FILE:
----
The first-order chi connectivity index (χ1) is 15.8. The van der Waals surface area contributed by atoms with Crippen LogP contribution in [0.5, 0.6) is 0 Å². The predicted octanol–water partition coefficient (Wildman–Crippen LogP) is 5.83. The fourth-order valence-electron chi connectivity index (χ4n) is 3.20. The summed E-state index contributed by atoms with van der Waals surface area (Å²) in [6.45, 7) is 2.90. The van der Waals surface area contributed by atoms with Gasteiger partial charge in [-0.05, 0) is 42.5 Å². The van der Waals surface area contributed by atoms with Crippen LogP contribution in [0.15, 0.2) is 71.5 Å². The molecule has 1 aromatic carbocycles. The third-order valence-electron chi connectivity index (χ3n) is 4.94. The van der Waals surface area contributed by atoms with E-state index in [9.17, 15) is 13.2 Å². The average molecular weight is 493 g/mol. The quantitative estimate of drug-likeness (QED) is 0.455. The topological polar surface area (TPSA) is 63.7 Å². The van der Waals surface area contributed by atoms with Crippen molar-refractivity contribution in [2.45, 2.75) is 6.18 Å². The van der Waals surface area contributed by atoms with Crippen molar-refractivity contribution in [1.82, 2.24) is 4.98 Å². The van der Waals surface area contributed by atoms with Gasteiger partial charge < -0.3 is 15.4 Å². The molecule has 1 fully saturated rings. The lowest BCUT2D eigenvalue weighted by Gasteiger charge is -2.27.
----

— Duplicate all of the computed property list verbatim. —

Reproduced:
The first-order chi connectivity index (χ1) is 15.8. The van der Waals surface area contributed by atoms with Crippen LogP contribution in [0.5, 0.6) is 0 Å². The predicted octanol–water partition coefficient (Wildman–Crippen LogP) is 5.83. The fourth-order valence-electron chi connectivity index (χ4n) is 3.20. The summed E-state index contributed by atoms with van der Waals surface area (Å²) in [6.45, 7) is 2.90. The van der Waals surface area contributed by atoms with Gasteiger partial charge in [-0.05, 0) is 42.5 Å². The van der Waals surface area contributed by atoms with Crippen LogP contribution in [0.15, 0.2) is 71.5 Å². The molecule has 1 aromatic carbocycles. The third-order valence-electron chi connectivity index (χ3n) is 4.94. The van der Waals surface area contributed by atoms with E-state index in [9.17, 15) is 13.2 Å². The average molecular weight is 493 g/mol. The quantitative estimate of drug-likeness (QED) is 0.455. The topological polar surface area (TPSA) is 63.7 Å². The van der Waals surface area contributed by atoms with Crippen molar-refractivity contribution in [2.45, 2.75) is 6.18 Å². The van der Waals surface area contributed by atoms with Crippen molar-refractivity contribution in [1.82, 2.24) is 4.98 Å². The van der Waals surface area contributed by atoms with Gasteiger partial charge < -0.3 is 15.4 Å². The molecule has 1 fully saturated rings. The lowest BCUT2D eigenvalue weighted by Gasteiger charge is -2.27.